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Storage of small square bales

John W. Worley Published on 14 May 2012
Hay Stack

When I was growing up in the ’60s, there was little choice about how to store hay.

It was virtually all stored in small square bales and much of it was stored in a barn loft.

With the advent of large round balers, large square balers and hay wrappers, producers now have a multitude of choices on how to store their hay, but the small square bale still has a strong place in the marketplace.

For horses, show animals and owners of small numbers of animals, it’s hard to beat the convenience of packaging hay in a form that can be handled by one person.

The primary markets for small square bales are for high-quality hay. Bale size is usually not more than 40 to 50 pounds in order to make it easy to handle.

Appearance is important in this market, so protecting the hay from sun bleaching is important as well.

Storing these bales presents a different set of challenges than storing large round bales. We not only want to maintain quality, but appearance is of utmost importance in these markets.

While an open-sided barn is excellent for maintaining quality in large round bales and also provides maximum ventilation, small square bales headed for premium markets are better stored in buildings with sidewalls. Sidewalls protect the bales from sun exposure but also create some challenges of their own.

Building cost
The first challenge is cost. An enclosed building may cost twice as much as an open-sided building. The loads, due to wind, are much higher in a closed building and they may need to be made with larger structural members.

In addition, the cost of siding itself is significant. The resulting improvement in quality and appearance may be well worth the cost, but you need to keep in mind that you have to recover the extra cost of a more expensive building in the price of the hay.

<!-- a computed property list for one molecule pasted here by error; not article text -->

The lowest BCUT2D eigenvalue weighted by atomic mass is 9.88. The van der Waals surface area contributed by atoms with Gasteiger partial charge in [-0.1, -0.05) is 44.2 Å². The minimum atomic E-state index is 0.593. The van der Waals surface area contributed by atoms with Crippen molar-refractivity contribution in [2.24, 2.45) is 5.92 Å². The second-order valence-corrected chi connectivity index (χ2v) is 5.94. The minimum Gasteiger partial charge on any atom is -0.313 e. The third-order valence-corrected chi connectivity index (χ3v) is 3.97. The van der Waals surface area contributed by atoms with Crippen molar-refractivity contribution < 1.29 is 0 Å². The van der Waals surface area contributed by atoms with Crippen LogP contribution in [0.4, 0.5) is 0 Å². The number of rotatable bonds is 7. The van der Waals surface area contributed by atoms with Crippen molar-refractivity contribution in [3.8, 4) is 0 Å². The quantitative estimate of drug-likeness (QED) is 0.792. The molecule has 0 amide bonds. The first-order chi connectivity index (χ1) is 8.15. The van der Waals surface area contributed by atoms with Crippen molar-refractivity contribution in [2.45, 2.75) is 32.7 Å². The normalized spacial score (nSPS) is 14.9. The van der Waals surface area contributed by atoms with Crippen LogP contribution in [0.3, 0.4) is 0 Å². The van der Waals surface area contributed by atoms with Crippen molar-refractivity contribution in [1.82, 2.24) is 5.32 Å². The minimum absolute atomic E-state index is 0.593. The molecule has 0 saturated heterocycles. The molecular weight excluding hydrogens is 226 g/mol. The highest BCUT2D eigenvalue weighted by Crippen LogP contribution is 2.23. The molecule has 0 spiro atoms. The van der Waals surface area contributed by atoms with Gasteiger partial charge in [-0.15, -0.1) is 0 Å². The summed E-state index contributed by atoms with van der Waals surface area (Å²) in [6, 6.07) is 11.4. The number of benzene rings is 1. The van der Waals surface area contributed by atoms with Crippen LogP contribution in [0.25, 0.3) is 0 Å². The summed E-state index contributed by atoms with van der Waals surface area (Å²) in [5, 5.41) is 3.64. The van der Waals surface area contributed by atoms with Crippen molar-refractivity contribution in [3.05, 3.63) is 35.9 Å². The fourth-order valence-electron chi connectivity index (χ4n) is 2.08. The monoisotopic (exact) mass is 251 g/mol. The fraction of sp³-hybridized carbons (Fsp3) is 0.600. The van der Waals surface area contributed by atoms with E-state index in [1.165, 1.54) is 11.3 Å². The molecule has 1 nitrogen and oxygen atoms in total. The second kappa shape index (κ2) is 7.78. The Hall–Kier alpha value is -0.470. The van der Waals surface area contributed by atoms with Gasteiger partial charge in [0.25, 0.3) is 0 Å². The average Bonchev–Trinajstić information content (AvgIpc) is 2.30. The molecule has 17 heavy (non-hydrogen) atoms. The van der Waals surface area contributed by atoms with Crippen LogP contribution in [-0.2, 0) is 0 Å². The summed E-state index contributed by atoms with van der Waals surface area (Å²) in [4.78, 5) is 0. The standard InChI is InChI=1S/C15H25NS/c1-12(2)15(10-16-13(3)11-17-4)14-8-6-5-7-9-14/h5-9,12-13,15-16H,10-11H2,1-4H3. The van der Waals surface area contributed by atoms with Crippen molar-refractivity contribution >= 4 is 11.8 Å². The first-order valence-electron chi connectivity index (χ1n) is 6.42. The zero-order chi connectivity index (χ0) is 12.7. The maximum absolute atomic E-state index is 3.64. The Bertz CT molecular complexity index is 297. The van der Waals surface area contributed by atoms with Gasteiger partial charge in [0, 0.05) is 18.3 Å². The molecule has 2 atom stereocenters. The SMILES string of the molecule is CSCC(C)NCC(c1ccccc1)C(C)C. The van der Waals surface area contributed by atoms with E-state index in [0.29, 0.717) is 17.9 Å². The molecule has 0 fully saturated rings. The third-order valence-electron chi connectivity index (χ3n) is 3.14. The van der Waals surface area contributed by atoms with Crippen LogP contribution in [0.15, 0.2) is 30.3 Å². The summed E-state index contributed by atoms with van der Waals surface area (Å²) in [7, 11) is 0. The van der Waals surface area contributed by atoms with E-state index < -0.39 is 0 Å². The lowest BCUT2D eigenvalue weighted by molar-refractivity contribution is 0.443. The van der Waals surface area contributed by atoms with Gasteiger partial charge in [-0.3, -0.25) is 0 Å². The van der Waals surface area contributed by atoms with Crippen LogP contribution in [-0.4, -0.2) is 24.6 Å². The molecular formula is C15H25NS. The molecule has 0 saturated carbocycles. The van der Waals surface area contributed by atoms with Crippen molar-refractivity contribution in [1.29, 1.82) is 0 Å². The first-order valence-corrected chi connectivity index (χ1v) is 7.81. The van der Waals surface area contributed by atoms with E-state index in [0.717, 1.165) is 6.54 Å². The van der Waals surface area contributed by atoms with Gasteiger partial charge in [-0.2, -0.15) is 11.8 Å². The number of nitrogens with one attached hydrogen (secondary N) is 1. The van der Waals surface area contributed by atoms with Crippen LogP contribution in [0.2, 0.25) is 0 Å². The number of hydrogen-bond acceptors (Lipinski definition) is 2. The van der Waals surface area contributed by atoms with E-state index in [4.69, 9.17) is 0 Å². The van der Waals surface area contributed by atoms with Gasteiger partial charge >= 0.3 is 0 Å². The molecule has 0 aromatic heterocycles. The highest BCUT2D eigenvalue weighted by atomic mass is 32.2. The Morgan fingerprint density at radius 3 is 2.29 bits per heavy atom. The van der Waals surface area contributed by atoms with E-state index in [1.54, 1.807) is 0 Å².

In order to make a good decision, you really need to know what it costs you each year to own a barn and how many bales you can store in that barn.

That can vary considerably depending on size and construction, but a typical price might be $0.30 per bale for an open-sided barn with a dirt floor, while an enclosed barn with a concrete floor might be more like $0.80 per bale.

Again, you need to know what your figures are rather than using these typical figures so you can decide whether or not the added cost is worth it to your market.

Ventilation
Another challenge is ventilation. Remember that if you put 100 tons of hay in a barn at 16 percent moisture, it will naturally dry down to an equilibrium moisture content of around 13 percent over the next few weeks.

That amounts to three tons or 719 gallons of water being released into the air around the hay, and without adequate ventilation, that moisture can condense on the interior building surfaces and cause structural damage as well as possibly dripping back onto the hay. A general recommendation for ventilation is to provide the larger of the following: